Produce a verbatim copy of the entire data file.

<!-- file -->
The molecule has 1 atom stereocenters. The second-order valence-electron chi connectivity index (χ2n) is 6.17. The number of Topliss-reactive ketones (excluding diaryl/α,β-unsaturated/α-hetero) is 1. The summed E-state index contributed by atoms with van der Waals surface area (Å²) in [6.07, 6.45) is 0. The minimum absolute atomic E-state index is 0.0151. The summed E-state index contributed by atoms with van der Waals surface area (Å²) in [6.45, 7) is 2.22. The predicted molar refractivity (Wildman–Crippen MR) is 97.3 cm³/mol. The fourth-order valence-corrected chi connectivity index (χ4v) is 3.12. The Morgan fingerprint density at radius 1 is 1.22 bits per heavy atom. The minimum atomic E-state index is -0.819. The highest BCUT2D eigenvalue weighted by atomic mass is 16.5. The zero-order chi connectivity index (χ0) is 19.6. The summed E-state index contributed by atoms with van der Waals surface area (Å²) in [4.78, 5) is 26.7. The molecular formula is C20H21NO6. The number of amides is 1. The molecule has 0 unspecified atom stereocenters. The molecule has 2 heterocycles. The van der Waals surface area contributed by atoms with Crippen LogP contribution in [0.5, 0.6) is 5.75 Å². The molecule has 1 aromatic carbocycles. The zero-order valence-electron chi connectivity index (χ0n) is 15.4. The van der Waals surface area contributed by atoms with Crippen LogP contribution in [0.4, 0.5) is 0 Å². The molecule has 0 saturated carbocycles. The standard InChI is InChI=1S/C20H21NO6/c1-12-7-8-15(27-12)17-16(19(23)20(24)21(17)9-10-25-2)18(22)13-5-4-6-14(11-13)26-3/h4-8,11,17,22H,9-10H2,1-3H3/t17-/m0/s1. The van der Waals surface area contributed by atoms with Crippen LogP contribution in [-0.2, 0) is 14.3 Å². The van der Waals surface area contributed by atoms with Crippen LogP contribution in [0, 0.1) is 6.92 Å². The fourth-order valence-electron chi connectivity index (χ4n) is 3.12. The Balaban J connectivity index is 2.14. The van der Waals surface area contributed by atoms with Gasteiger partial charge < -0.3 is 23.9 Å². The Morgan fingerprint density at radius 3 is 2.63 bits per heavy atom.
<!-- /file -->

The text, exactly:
The molecule has 1 atom stereocenters. The second-order valence-electron chi connectivity index (χ2n) is 6.17. The number of Topliss-reactive ketones (excluding diaryl/α,β-unsaturated/α-hetero) is 1. The summed E-state index contributed by atoms with van der Waals surface area (Å²) in [6.07, 6.45) is 0. The minimum absolute atomic E-state index is 0.0151. The summed E-state index contributed by atoms with van der Waals surface area (Å²) in [6.45, 7) is 2.22. The predicted molar refractivity (Wildman–Crippen MR) is 97.3 cm³/mol. The fourth-order valence-corrected chi connectivity index (χ4v) is 3.12. The Morgan fingerprint density at radius 1 is 1.22 bits per heavy atom. The minimum atomic E-state index is -0.819. The highest BCUT2D eigenvalue weighted by atomic mass is 16.5. The zero-order chi connectivity index (χ0) is 19.6. The summed E-state index contributed by atoms with van der Waals surface area (Å²) in [4.78, 5) is 26.7. The molecular formula is C20H21NO6. The number of amides is 1. The molecule has 0 unspecified atom stereocenters. The molecule has 2 heterocycles. The van der Waals surface area contributed by atoms with Crippen LogP contribution in [0.5, 0.6) is 5.75 Å². The molecule has 1 aromatic carbocycles. The zero-order valence-electron chi connectivity index (χ0n) is 15.4. The van der Waals surface area contributed by atoms with Crippen LogP contribution in [0.4, 0.5) is 0 Å². The molecule has 0 saturated carbocycles. The standard InChI is InChI=1S/C20H21NO6/c1-12-7-8-15(27-12)17-16(19(23)20(24)21(17)9-10-25-2)18(22)13-5-4-6-14(11-13)26-3/h4-8,11,17,22H,9-10H2,1-3H3/t17-/m0/s1. The van der Waals surface area contributed by atoms with Crippen LogP contribution in [-0.2, 0) is 14.3 Å². The van der Waals surface area contributed by atoms with Crippen LogP contribution in [0, 0.1) is 6.92 Å². The fourth-order valence-electron chi connectivity index (χ4n) is 3.12. The Balaban J connectivity index is 2.14. The van der Waals surface area contributed by atoms with Gasteiger partial charge < -0.3 is 23.9 Å². The Morgan fingerprint density at radius 3 is 2.63 bits per heavy atom.